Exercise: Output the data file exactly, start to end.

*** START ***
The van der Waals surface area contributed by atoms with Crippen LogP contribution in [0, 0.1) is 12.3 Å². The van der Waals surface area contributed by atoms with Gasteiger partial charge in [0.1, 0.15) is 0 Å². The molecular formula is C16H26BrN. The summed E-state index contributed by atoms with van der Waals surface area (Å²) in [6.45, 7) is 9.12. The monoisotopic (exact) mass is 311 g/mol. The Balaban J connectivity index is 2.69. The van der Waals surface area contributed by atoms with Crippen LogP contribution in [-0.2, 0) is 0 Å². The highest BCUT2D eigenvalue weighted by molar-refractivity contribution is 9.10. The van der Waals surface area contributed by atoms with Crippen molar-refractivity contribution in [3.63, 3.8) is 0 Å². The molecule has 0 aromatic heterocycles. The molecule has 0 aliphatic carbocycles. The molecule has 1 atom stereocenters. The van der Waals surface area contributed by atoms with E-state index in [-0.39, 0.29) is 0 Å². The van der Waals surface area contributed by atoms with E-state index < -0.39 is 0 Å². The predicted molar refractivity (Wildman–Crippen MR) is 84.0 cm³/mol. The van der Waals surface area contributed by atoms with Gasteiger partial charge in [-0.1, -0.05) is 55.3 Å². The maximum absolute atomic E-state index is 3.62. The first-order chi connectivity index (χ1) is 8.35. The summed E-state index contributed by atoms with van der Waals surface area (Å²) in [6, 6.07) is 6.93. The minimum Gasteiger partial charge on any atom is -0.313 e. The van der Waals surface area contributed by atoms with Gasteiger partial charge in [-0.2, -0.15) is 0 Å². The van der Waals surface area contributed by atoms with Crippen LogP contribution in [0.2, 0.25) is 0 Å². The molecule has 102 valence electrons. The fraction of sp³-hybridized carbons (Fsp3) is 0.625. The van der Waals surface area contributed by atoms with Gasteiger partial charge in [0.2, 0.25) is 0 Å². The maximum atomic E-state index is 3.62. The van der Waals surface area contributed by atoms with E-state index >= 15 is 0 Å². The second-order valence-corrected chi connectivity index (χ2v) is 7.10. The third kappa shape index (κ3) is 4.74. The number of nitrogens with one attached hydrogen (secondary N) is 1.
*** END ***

The van der Waals surface area contributed by atoms with Crippen LogP contribution in [0, 0.1) is 12.3 Å². The van der Waals surface area contributed by atoms with Gasteiger partial charge in [0.1, 0.15) is 0 Å². The molecular formula is C16H26BrN. The summed E-state index contributed by atoms with van der Waals surface area (Å²) in [6.45, 7) is 9.12. The monoisotopic (exact) mass is 311 g/mol. The Balaban J connectivity index is 2.69. The van der Waals surface area contributed by atoms with Crippen LogP contribution in [-0.2, 0) is 0 Å². The highest BCUT2D eigenvalue weighted by molar-refractivity contribution is 9.10. The van der Waals surface area contributed by atoms with Crippen molar-refractivity contribution in [3.63, 3.8) is 0 Å². The molecule has 0 aromatic heterocycles. The molecule has 0 aliphatic carbocycles. The molecule has 1 atom stereocenters. The van der Waals surface area contributed by atoms with E-state index in [-0.39, 0.29) is 0 Å². The van der Waals surface area contributed by atoms with E-state index < -0.39 is 0 Å². The predicted molar refractivity (Wildman–Crippen MR) is 84.0 cm³/mol. The van der Waals surface area contributed by atoms with Gasteiger partial charge in [-0.1, -0.05) is 55.3 Å². The maximum absolute atomic E-state index is 3.62. The first-order chi connectivity index (χ1) is 8.35. The summed E-state index contributed by atoms with van der Waals surface area (Å²) in [6, 6.07) is 6.93. The minimum Gasteiger partial charge on any atom is -0.313 e. The van der Waals surface area contributed by atoms with Gasteiger partial charge in [-0.2, -0.15) is 0 Å². The van der Waals surface area contributed by atoms with Crippen LogP contribution in [0.2, 0.25) is 0 Å². The molecule has 102 valence electrons. The fraction of sp³-hybridized carbons (Fsp3) is 0.625. The van der Waals surface area contributed by atoms with Gasteiger partial charge in [0.2, 0.25) is 0 Å². The maximum atomic E-state index is 3.62. The van der Waals surface area contributed by atoms with E-state index >= 15 is 0 Å². The second-order valence-corrected chi connectivity index (χ2v) is 7.10. The third kappa shape index (κ3) is 4.74. The number of nitrogens with one attached hydrogen (secondary N) is 1.